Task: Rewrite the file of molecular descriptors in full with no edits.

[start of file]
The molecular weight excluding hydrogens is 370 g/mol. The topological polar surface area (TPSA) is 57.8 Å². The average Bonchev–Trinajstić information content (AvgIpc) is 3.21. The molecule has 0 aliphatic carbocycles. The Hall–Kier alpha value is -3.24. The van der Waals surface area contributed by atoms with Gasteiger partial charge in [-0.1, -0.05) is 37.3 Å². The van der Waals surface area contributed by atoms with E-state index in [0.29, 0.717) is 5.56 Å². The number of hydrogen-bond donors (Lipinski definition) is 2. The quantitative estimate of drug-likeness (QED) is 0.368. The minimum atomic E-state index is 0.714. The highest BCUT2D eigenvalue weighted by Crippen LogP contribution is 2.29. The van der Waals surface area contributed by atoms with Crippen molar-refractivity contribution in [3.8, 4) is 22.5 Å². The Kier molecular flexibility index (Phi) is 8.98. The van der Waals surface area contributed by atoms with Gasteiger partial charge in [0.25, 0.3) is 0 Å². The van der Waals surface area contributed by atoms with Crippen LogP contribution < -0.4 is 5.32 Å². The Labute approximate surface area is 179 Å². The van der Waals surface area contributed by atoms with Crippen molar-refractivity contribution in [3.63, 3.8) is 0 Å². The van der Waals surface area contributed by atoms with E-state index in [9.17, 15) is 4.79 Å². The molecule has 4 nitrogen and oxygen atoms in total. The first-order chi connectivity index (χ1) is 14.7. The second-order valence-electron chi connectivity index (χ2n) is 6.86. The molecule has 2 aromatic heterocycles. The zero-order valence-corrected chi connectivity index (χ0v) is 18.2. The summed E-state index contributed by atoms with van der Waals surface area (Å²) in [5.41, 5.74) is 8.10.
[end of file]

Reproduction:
The molecular weight excluding hydrogens is 370 g/mol. The topological polar surface area (TPSA) is 57.8 Å². The average Bonchev–Trinajstić information content (AvgIpc) is 3.21. The molecule has 0 aliphatic carbocycles. The Hall–Kier alpha value is -3.24. The van der Waals surface area contributed by atoms with Gasteiger partial charge in [-0.1, -0.05) is 37.3 Å². The van der Waals surface area contributed by atoms with E-state index in [0.29, 0.717) is 5.56 Å². The number of hydrogen-bond donors (Lipinski definition) is 2. The quantitative estimate of drug-likeness (QED) is 0.368. The minimum atomic E-state index is 0.714. The highest BCUT2D eigenvalue weighted by Crippen LogP contribution is 2.29. The van der Waals surface area contributed by atoms with Crippen molar-refractivity contribution in [3.8, 4) is 22.5 Å². The Kier molecular flexibility index (Phi) is 8.98. The van der Waals surface area contributed by atoms with Gasteiger partial charge in [0.25, 0.3) is 0 Å². The van der Waals surface area contributed by atoms with Crippen LogP contribution < -0.4 is 5.32 Å². The Labute approximate surface area is 179 Å². The van der Waals surface area contributed by atoms with Crippen molar-refractivity contribution in [3.63, 3.8) is 0 Å². The van der Waals surface area contributed by atoms with E-state index in [9.17, 15) is 4.79 Å². The molecule has 4 nitrogen and oxygen atoms in total. The first-order chi connectivity index (χ1) is 14.7. The second-order valence-electron chi connectivity index (χ2n) is 6.86. The molecule has 2 aromatic heterocycles. The zero-order valence-corrected chi connectivity index (χ0v) is 18.2. The summed E-state index contributed by atoms with van der Waals surface area (Å²) in [5.41, 5.74) is 8.10.